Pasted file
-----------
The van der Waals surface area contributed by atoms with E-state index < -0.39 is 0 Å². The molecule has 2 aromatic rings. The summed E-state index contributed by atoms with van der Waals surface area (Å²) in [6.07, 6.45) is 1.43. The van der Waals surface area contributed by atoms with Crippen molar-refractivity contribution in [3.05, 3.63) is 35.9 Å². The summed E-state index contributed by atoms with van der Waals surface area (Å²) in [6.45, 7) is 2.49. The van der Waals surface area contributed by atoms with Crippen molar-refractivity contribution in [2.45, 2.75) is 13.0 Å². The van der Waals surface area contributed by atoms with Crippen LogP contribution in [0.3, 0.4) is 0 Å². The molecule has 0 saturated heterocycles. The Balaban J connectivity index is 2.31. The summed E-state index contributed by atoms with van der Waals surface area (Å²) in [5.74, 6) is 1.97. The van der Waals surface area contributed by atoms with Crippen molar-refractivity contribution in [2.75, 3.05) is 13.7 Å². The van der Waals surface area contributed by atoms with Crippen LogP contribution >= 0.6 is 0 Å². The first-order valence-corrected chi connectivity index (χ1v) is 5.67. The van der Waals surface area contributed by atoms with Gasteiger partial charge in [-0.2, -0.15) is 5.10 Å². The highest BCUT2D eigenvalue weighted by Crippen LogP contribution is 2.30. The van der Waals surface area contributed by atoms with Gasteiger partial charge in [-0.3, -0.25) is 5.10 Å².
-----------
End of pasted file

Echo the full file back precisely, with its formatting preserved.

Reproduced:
The van der Waals surface area contributed by atoms with E-state index < -0.39 is 0 Å². The molecule has 2 aromatic rings. The summed E-state index contributed by atoms with van der Waals surface area (Å²) in [6.07, 6.45) is 1.43. The van der Waals surface area contributed by atoms with Crippen molar-refractivity contribution in [3.05, 3.63) is 35.9 Å². The summed E-state index contributed by atoms with van der Waals surface area (Å²) in [6.45, 7) is 2.49. The van der Waals surface area contributed by atoms with Crippen molar-refractivity contribution in [2.45, 2.75) is 13.0 Å². The van der Waals surface area contributed by atoms with Crippen LogP contribution in [0.3, 0.4) is 0 Å². The molecule has 0 saturated heterocycles. The Balaban J connectivity index is 2.31. The summed E-state index contributed by atoms with van der Waals surface area (Å²) in [5.74, 6) is 1.97. The van der Waals surface area contributed by atoms with Crippen molar-refractivity contribution in [2.75, 3.05) is 13.7 Å². The van der Waals surface area contributed by atoms with Crippen LogP contribution >= 0.6 is 0 Å². The first-order valence-corrected chi connectivity index (χ1v) is 5.67. The van der Waals surface area contributed by atoms with Gasteiger partial charge in [-0.2, -0.15) is 5.10 Å². The highest BCUT2D eigenvalue weighted by Crippen LogP contribution is 2.30. The van der Waals surface area contributed by atoms with Gasteiger partial charge in [-0.3, -0.25) is 5.10 Å².